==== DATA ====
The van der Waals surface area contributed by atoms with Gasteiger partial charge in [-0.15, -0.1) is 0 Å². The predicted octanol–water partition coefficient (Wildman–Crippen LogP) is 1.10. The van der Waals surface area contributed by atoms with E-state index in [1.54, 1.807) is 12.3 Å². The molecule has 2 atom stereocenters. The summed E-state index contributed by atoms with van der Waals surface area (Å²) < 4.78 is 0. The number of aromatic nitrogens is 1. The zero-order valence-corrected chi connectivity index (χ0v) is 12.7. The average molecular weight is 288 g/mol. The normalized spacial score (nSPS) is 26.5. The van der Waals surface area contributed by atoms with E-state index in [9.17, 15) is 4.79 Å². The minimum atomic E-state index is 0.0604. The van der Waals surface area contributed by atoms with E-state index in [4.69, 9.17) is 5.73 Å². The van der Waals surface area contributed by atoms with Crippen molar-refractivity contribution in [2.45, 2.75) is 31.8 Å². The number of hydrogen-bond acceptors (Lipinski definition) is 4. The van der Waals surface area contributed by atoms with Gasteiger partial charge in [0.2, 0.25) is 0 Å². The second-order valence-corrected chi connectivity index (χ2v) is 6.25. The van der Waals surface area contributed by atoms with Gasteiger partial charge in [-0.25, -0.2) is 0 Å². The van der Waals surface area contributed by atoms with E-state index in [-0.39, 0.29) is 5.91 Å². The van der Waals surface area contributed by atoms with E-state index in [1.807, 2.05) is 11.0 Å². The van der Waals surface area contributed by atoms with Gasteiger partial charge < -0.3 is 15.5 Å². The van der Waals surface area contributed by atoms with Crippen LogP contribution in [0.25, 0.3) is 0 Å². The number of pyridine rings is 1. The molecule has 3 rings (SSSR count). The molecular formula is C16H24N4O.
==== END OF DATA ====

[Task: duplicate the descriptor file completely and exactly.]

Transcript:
The van der Waals surface area contributed by atoms with Gasteiger partial charge in [-0.15, -0.1) is 0 Å². The predicted octanol–water partition coefficient (Wildman–Crippen LogP) is 1.10. The van der Waals surface area contributed by atoms with E-state index in [1.54, 1.807) is 12.3 Å². The molecule has 2 atom stereocenters. The summed E-state index contributed by atoms with van der Waals surface area (Å²) < 4.78 is 0. The number of aromatic nitrogens is 1. The zero-order valence-corrected chi connectivity index (χ0v) is 12.7. The average molecular weight is 288 g/mol. The normalized spacial score (nSPS) is 26.5. The van der Waals surface area contributed by atoms with E-state index in [9.17, 15) is 4.79 Å². The minimum atomic E-state index is 0.0604. The van der Waals surface area contributed by atoms with E-state index in [4.69, 9.17) is 5.73 Å². The van der Waals surface area contributed by atoms with Crippen molar-refractivity contribution in [2.45, 2.75) is 31.8 Å². The number of hydrogen-bond acceptors (Lipinski definition) is 4. The van der Waals surface area contributed by atoms with Gasteiger partial charge in [0.2, 0.25) is 0 Å². The second-order valence-corrected chi connectivity index (χ2v) is 6.25. The van der Waals surface area contributed by atoms with Gasteiger partial charge in [-0.25, -0.2) is 0 Å². The van der Waals surface area contributed by atoms with E-state index in [-0.39, 0.29) is 5.91 Å². The van der Waals surface area contributed by atoms with E-state index in [1.807, 2.05) is 11.0 Å². The van der Waals surface area contributed by atoms with Gasteiger partial charge < -0.3 is 15.5 Å². The van der Waals surface area contributed by atoms with Crippen LogP contribution in [0.25, 0.3) is 0 Å². The number of pyridine rings is 1. The molecule has 3 rings (SSSR count). The molecular formula is C16H24N4O.